Chinese markets slumped on Friday with investors rushing for cover after US President Donald Trump slapped fresh tariffs on China, citing a lack of progress in their bilateral trade talks.
Mr Trump said on Thursday he would tax the remaining $300 billion (Dh1.1 trillion) of Chinese imports with 10 per cent tariffs from September 1, breaking the tariff truce since his meeting with Chinese President Xi Jinping at the G20 summit in June.
The US leader said Mr Xi was moving too slowly in the negotiations, after being briefed by US Trade Representative Robert Lighthizer and Treasury Secretary Steven Mnuchin on their meeting with Chinese officials this week, which were the first such face to face talks since the June trade truce.
Chinese shares plummeted with the Shanghai Composite Index down 1.7 per cent in the morning session, while the blue-chip CSI300 lost 1.8 per cent. In Hong Kong, the Hang Seng index shed 2.4 per cent and H-shares 2.7 per cent.
Japanese benchmarks fell about 2.5 per cent. South Korean shares hit their lows of the day after Japan took its own trade-restriction move, directed at Seoul.
The Chinese yuan slid to its weakest since November in early trade, before paring some losses. Onshore spot was last seen at 6.9330 per dollar, still down 0.5 per cent on the day - its biggest daily fall in more than two months. The offshore yuan was trading at 6.9572 at 04:10am GMT.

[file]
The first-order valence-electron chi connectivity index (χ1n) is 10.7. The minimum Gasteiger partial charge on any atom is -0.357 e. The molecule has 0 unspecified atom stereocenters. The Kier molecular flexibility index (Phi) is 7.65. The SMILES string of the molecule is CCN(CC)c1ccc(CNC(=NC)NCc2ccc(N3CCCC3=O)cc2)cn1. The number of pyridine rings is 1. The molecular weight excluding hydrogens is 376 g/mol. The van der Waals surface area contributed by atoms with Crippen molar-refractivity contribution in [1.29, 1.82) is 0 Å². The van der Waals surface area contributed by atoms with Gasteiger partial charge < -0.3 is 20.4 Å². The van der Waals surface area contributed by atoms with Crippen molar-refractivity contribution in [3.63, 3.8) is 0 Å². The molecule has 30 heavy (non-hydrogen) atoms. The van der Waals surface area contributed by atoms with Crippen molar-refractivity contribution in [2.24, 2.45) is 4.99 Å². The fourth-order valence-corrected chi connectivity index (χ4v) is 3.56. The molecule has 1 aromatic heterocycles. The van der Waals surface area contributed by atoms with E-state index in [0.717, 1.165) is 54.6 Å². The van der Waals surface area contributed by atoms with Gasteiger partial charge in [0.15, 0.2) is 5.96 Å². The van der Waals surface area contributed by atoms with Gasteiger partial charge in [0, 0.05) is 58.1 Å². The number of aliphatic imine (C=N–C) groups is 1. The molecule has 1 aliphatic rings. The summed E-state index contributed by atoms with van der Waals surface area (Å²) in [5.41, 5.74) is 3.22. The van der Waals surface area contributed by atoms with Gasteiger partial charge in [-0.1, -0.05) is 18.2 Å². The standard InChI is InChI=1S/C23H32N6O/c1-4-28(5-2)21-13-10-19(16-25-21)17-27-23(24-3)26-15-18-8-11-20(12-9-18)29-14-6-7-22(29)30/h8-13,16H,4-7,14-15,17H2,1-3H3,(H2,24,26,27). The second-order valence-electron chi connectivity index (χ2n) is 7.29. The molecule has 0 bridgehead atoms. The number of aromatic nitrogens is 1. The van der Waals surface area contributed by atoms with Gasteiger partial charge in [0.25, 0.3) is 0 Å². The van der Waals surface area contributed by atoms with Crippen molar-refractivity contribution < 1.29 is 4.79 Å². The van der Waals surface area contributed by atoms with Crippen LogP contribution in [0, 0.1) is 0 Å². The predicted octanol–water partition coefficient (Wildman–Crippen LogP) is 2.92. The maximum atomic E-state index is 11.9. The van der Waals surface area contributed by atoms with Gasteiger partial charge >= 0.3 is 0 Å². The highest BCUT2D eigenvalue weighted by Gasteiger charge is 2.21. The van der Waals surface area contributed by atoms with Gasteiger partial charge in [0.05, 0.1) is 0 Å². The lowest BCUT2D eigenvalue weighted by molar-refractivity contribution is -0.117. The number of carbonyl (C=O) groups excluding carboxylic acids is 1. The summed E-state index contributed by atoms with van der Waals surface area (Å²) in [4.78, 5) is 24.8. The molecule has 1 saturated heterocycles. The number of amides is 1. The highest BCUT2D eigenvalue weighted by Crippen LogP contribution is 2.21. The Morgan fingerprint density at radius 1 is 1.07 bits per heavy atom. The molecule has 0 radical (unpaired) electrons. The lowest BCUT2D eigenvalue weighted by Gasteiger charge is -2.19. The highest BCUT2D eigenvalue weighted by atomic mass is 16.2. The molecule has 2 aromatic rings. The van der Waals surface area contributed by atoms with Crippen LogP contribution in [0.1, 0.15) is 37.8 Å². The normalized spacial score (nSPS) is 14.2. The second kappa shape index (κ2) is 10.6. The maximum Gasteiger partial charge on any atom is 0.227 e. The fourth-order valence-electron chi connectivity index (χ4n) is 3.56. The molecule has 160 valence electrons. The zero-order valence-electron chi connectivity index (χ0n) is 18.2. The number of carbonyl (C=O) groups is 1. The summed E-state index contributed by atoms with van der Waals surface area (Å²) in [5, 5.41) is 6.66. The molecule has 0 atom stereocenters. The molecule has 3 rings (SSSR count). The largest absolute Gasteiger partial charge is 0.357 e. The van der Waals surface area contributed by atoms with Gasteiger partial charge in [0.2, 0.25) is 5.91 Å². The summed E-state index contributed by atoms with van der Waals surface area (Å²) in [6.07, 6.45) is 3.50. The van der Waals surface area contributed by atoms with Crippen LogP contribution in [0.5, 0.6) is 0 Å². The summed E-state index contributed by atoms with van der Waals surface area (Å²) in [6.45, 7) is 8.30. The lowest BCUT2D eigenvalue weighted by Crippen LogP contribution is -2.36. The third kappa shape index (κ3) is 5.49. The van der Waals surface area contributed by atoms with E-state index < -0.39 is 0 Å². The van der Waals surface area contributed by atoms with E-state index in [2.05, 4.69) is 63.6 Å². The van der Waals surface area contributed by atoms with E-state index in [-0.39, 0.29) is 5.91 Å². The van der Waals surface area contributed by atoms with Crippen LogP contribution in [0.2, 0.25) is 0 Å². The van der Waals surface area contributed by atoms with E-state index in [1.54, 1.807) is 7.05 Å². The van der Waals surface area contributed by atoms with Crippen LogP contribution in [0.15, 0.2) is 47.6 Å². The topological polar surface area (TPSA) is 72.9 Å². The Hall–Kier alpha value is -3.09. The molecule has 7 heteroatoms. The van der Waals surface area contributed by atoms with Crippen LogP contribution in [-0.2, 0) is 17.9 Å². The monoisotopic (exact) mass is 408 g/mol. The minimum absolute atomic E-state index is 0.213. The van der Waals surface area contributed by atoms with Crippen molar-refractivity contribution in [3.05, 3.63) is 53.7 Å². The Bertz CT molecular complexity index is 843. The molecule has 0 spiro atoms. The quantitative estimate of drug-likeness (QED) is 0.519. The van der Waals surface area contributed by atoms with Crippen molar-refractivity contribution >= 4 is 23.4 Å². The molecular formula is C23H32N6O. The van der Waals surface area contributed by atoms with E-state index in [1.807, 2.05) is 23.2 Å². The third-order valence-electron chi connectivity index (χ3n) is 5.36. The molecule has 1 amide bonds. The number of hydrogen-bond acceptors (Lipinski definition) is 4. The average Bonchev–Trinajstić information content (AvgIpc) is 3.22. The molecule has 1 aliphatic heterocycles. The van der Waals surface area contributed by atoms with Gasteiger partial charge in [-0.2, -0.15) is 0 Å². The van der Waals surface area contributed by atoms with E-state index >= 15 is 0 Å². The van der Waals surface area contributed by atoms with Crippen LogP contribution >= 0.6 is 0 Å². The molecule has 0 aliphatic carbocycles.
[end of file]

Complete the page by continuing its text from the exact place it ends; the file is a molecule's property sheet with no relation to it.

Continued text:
Traders said the yuan's slump was encouraged by a weaker-than-expected official fixing, from which the spot can only trade 2 per cent above or below. The People's Bank of China set the midpoint at a seven-month low on Friday.
"The deteriorating China growth outlook amid the full-blown trade war suggested that the Chinese government would be tempted to allow further renminbi [yuan] depreciation to support the growth," Ken Cheung, senior Asian FX strategist at Mizuho, wrote in a note on Friday.
But given China's priority for stability, he said the central bank might use the yuan fixing to guide a gradual depreciation towards 7 per dollar.
Mr Trump's latest threat came just two weeks after China's second quarter economic growth slowed to 6.2 per cent, its weakest pace in at least 27 years.
Analysts expect the continuing stand-off to be a drag on China's economy but also present trading opportunities.
Beijing could retaliate by curbing rare earth exports, excluding certain US companies from doing business in China and increasing existing tariffs on US goods, Iris Pang, economist for Greater China at ING, said in a note on Friday.
Zhou Yu, analyst at Pacific Securities, said in a note on Friday investors should bet on agriculture products, a sector where tariffs could drive domestic businesses to buy local.
Rare earth and agriculture stocks surged, with Hong Kong-listed China Rare Earth Holdings Ltd rising as much as 30 per cent.
Others said the current turn of events was not entirely surprising.
Zhang Qi, analyst at Haitong Securities, said Chinese investors had been bracing for higher US tariffs, given the lack of progress in the latest round of talks and reflected in the falling share prices before Friday.
"Disputes will be on-and-off. Frictions will be part of life," said Wu Kan, head of equity trading at Shanghai-based Shanshan Finance.